SINN FÉIN MEP Martina Anderson has said that Brexit is the biggest thing to happen to Ireland since partition.
The Derry politician was speaking to TheJournal.ie in the aftermath of the October summit, where EU leaders and the UK government parted ways without a final Brexit deal, which was the reason the summit had been pencilled in at the start of the year.
Anderson found it incredible that the UK Prime Minister Theresa May addressed the EU 27 leaders in Brussels this week and didn’t bring any new suggestions that would break the impasse.
Theresa May came here and she had nothing new, nothing credible to put forward. She gave a 15 minute speech – what was in her head where she thought she could just go to a different location and make the same speech?
Anderson said that she and other Irish MEPs have been explaining the importance of the Good Friday (Belfast) Agreement to EU officials and European politicians so that they understand that the GFA “wasn’t just a handshake”.
“This is the biggest thing to happen to Ireland since the partition of Ireland… This is a very difficult challenge to the Good Friday Agreement, and May is the one who’s responsible as a co-guarantor to uphold it.
But it’s the other 27 – Germany, France, Portugal – who are all doing her job for her, who are all standing up for the Agreement. Frustration is at fever point.
The Good Friday Agreement upholds cooperation and peace on the island of Ireland; it was as part of this agreement that a hard border in Ireland came down. The backstop was proposed to ensure that the essence of the GFA was maintained.
But it means the UK government is faced with a choice of either allowing Northern Ireland to remain in the EU’s Custom Union in order to avoid a hard border, or strike up a customs/trade deal with the EU that would limit their trading relations outside of Europe.
Because of this, there’s been suggestion from leading Tory party members, including Boris Johnson, that the backstop should be discarded.
Anderson says of this:
“Does she ever stop and think what do the majority of the people in the North think and feel about what I’m saying, about not needing the backstop – does she even care? Across the North we want the backstop. We’re in a difficult place, so solidarity needs to be maintained.”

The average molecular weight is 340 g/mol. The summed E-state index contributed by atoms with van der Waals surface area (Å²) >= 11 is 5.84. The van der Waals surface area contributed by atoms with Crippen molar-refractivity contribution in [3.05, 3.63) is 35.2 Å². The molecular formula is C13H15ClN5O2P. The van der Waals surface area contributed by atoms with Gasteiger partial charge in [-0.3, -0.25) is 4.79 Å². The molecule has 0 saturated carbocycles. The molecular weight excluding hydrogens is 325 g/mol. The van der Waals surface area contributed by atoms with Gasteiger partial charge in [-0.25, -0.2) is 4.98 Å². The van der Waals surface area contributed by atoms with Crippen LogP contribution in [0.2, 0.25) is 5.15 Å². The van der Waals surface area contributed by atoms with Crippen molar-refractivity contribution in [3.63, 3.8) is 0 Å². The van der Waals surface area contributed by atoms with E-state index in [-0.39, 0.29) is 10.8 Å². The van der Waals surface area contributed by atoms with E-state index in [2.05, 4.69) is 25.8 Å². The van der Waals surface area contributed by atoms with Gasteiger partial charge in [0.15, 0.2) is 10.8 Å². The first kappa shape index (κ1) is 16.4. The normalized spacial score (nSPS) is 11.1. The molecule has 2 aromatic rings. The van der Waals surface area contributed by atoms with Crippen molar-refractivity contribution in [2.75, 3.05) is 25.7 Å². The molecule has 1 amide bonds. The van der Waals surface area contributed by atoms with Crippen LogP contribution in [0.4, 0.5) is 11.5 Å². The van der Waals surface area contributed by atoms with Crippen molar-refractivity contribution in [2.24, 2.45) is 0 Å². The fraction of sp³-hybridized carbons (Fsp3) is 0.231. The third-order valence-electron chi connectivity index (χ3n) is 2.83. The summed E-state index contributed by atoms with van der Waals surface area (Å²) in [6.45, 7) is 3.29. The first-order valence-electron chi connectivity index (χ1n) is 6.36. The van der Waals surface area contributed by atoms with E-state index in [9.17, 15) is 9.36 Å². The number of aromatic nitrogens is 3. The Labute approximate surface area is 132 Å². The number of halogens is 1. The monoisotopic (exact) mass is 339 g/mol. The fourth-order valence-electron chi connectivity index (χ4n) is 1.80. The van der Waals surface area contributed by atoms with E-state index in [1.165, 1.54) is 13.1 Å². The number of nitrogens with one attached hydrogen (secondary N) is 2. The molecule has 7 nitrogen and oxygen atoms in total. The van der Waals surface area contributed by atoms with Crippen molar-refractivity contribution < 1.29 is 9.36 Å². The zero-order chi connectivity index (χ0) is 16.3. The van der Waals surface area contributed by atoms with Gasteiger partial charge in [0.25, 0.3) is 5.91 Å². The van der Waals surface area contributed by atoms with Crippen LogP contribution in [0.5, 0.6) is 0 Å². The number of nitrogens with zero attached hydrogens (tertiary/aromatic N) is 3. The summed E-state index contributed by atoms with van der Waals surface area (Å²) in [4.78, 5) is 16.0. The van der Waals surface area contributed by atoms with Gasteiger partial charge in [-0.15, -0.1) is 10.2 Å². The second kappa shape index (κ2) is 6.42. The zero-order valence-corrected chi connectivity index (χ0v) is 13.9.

Because of the clash over other the backstop, it’s been suggested that May shouldn’t have agreed to it in the first place in December 2017 and again in March of this year.
“She’s in the big game of politics,” Anderson says. “And she’s not in control, she’s one of the 28 member states that are negotiating a deal.”
She’s also restrained by the wishes of the DUP, who are supporting her minority government. Although they don’t want the return of a border on the island of Ireland, they are against any deal that would treat Northern Ireland differently to the rest of the UK.
One journalist quoted a source close to Arlene Foster as saying “This is a game of who blinks first, and we’ve cut our eyelids off”, hinting that they wouldn’t reverse their opinion on keeping the North in the Customs Union.
That means the British Prime Minister is going to let the tail wag the dog, Anderson says.
It would allow the members of “a party that doesn’t represent Britain to shape Brexit”, she adds, and would mean “the disaster” that follows would be “foisted upon their children and families”.
Her eyelids are not cut off, without a doubt there’s room for maneuver. I’m no fan of any British Prime Minister, especially a Tory PM, but… She is the leader of the UK, she’s the one in charge of the country and it’s about time that the British told the DUP to get off their backs.
So what does Anderson think needs to happen now for us to avoid a hard border in Ireland?
“Brexit has thrown open a choice for people in the North: Do they want to stay with Britain or do they want to stay in the EU?
There’s provision in the GFA Ireland and the North of Ireland that if the people made a choice to reunite, the people of the North would automatically join the EU.
So is she saying that the people of the North should be asked which union they want to be a part of before Brexit talks continue?
“Facing into the possibility of a hard border, if there’s a significant change in public opinion, that would trigger a border poll, [which is the beginning of the process towards a united Ireland, as laid out in the Good Friday Agreement].”
People didn’t vote for Brexit, people want the backstop.
And the notion that the backstop changes the North’s relationship with Britain is nonsense. There’s been a border in the Irish Sea for years.
“I was at an Irish Port the other day – 100% of the animal feed from Britain is checked, 100% of the animals are checked. Wood and produce are checked, this notion that we couldn’t have the special status that we already have is nonsense.”